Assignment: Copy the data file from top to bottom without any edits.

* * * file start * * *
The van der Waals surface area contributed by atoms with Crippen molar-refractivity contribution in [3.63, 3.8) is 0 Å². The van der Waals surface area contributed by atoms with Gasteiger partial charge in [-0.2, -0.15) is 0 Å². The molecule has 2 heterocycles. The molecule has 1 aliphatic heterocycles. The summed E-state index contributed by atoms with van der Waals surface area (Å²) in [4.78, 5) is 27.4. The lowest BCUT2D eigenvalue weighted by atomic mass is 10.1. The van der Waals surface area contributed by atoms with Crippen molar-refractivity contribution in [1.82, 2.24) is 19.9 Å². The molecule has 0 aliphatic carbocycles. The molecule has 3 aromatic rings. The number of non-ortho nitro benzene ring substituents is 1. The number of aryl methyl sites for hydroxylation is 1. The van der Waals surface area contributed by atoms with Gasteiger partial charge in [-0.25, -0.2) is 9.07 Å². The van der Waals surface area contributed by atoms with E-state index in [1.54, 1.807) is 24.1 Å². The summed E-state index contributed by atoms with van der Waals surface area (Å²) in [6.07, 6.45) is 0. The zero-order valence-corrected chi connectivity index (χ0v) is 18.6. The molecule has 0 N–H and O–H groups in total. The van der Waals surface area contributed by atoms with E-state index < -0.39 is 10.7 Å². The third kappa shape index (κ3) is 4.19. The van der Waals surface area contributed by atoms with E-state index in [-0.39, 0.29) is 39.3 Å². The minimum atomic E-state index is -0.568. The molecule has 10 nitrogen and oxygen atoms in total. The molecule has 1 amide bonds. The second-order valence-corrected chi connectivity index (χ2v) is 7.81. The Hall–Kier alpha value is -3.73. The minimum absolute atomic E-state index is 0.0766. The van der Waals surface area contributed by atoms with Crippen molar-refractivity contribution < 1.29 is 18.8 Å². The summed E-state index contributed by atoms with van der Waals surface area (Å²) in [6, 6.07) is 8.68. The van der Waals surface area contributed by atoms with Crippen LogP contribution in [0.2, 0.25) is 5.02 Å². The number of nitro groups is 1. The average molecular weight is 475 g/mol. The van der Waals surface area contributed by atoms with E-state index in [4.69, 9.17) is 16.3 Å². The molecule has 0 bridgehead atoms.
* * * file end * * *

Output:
The van der Waals surface area contributed by atoms with Crippen molar-refractivity contribution in [3.63, 3.8) is 0 Å². The van der Waals surface area contributed by atoms with Gasteiger partial charge in [-0.2, -0.15) is 0 Å². The molecule has 2 heterocycles. The molecule has 1 aliphatic heterocycles. The summed E-state index contributed by atoms with van der Waals surface area (Å²) in [4.78, 5) is 27.4. The lowest BCUT2D eigenvalue weighted by atomic mass is 10.1. The van der Waals surface area contributed by atoms with Crippen molar-refractivity contribution in [1.82, 2.24) is 19.9 Å². The molecule has 0 aliphatic carbocycles. The molecule has 3 aromatic rings. The number of non-ortho nitro benzene ring substituents is 1. The number of aryl methyl sites for hydroxylation is 1. The van der Waals surface area contributed by atoms with Gasteiger partial charge in [-0.25, -0.2) is 9.07 Å². The van der Waals surface area contributed by atoms with E-state index in [1.54, 1.807) is 24.1 Å². The summed E-state index contributed by atoms with van der Waals surface area (Å²) in [6.07, 6.45) is 0. The zero-order valence-corrected chi connectivity index (χ0v) is 18.6. The molecule has 0 N–H and O–H groups in total. The van der Waals surface area contributed by atoms with E-state index < -0.39 is 10.7 Å². The third kappa shape index (κ3) is 4.19. The van der Waals surface area contributed by atoms with E-state index in [-0.39, 0.29) is 39.3 Å². The minimum atomic E-state index is -0.568. The molecule has 10 nitrogen and oxygen atoms in total. The molecule has 1 amide bonds. The second-order valence-corrected chi connectivity index (χ2v) is 7.81. The Hall–Kier alpha value is -3.73. The minimum absolute atomic E-state index is 0.0766. The van der Waals surface area contributed by atoms with Crippen molar-refractivity contribution < 1.29 is 18.8 Å². The summed E-state index contributed by atoms with van der Waals surface area (Å²) in [6, 6.07) is 8.68. The van der Waals surface area contributed by atoms with Crippen LogP contribution in [0.2, 0.25) is 5.02 Å². The number of nitro groups is 1. The average molecular weight is 475 g/mol. The van der Waals surface area contributed by atoms with E-state index in [4.69, 9.17) is 16.3 Å². The molecule has 0 bridgehead atoms.